Night and Day – Virginia Woolf (1919)

If you have read the blog about “Pointed Roofs” and Dorothy Richardson, please, read this one. Virginia Woolf experimented the stream of consciousness technique at the same time as Dorothy Richardson – although not in this novel. But Alison will explain you all there is to know here!


night and day

“I’ve seen more trouble come from long engagements than from any other forms of human folly.”

Night and Day – Virginia Woolf’s second novel is a social comedy and a love story but also a subtle examination of women’s roles. The narrative, like that of The Voyage Out – which I read last year – is much more conventional than her later modernist novels To the Lighthouse, and Mrs Dalloway that I read in January. Although a little over four hundred pages it is a novel with a very simple plot – it is however, the complex, changing relationships between the central characters, which give the novel its depth. I enjoyed it enormously – it isn’t a difficult read, and these were characters I liked spending time with.

Night and Day is a slightly longer novel than I associate with Woolf, I confess on a busy tiring week it…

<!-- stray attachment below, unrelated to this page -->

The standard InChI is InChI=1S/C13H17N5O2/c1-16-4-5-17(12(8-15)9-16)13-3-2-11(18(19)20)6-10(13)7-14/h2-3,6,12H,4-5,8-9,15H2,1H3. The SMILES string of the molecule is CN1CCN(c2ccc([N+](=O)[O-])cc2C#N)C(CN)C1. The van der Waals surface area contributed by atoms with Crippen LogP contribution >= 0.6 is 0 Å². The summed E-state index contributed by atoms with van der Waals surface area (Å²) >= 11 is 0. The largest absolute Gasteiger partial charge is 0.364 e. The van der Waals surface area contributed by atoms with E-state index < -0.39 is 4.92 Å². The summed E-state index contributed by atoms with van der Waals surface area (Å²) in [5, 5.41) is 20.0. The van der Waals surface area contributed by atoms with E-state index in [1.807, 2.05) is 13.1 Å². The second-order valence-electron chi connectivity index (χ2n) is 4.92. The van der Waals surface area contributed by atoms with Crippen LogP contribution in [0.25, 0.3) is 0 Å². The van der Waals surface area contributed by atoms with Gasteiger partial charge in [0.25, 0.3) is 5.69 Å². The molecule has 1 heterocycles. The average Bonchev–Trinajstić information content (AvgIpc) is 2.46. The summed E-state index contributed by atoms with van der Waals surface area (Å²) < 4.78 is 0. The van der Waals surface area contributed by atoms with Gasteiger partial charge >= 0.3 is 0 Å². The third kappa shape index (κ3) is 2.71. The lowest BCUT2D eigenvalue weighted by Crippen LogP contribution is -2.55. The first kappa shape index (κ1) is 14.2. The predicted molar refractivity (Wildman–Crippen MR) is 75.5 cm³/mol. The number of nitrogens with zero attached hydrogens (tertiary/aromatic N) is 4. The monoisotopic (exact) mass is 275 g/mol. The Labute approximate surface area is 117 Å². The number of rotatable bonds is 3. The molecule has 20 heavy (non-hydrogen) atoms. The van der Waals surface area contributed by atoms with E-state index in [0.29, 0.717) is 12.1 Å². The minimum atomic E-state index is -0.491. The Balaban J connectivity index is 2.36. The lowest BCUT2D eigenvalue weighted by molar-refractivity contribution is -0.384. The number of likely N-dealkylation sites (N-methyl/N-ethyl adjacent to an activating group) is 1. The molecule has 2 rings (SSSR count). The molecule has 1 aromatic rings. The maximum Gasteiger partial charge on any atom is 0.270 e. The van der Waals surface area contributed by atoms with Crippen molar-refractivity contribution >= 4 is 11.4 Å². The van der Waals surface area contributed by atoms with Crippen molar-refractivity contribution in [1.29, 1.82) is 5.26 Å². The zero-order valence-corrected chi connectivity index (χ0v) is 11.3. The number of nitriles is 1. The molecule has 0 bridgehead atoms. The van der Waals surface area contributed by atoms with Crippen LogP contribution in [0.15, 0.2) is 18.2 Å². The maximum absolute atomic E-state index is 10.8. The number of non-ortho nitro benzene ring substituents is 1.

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A Water Trough And A Barber

A blog in a bog in this blog: peel the layers of the onion or, if you prefer, undo the babushkas.

This is about history and everyday life in Karachi. History and architecture are interesting but photos of a baber and his patron are those you see in magazines as wtnesses of life and business.

Please, have a look!

Blog of Hammad Rais

Spotting two old things, while desperately trying to get inside an old hostel, the Karachi Walla is showing us another hidden side of Karachi.

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Honeycomb by Dorothy Richardson (1917)

Come, join me, and let us travel with Jane on the roads of “Pilgrimage”, the great stream of consciousness saga by Dorothy Richardson.

Beyond Eden Rock

Now that I am at the end of the first of the four volumes that collect Dorothy Richardson’s ‘Pilgrimage’ sequence of novels, it seems strange that I had ever feared that the ‘stream of consciousness’ of those thirteen novels would be difficult and that one woman’s consciousness would not be enough to fill all of those pages.

I have loved walking through life with Miriam Henderson, sharing in her perceptions and emotions, and appreciating that maturity and experience were helping her to form ideas and steadily grow as a woman in her world. And I have loved seeing Dorothy Richardson grow as a writer, honing her craft, and making each of the first three novels of this saga distinctive and yet still part of the same whole.

‘Honeycomb’ – the third of those three novels – felt to me like a three-volume Victorian novel re-worked, in miniature, for a new and very…

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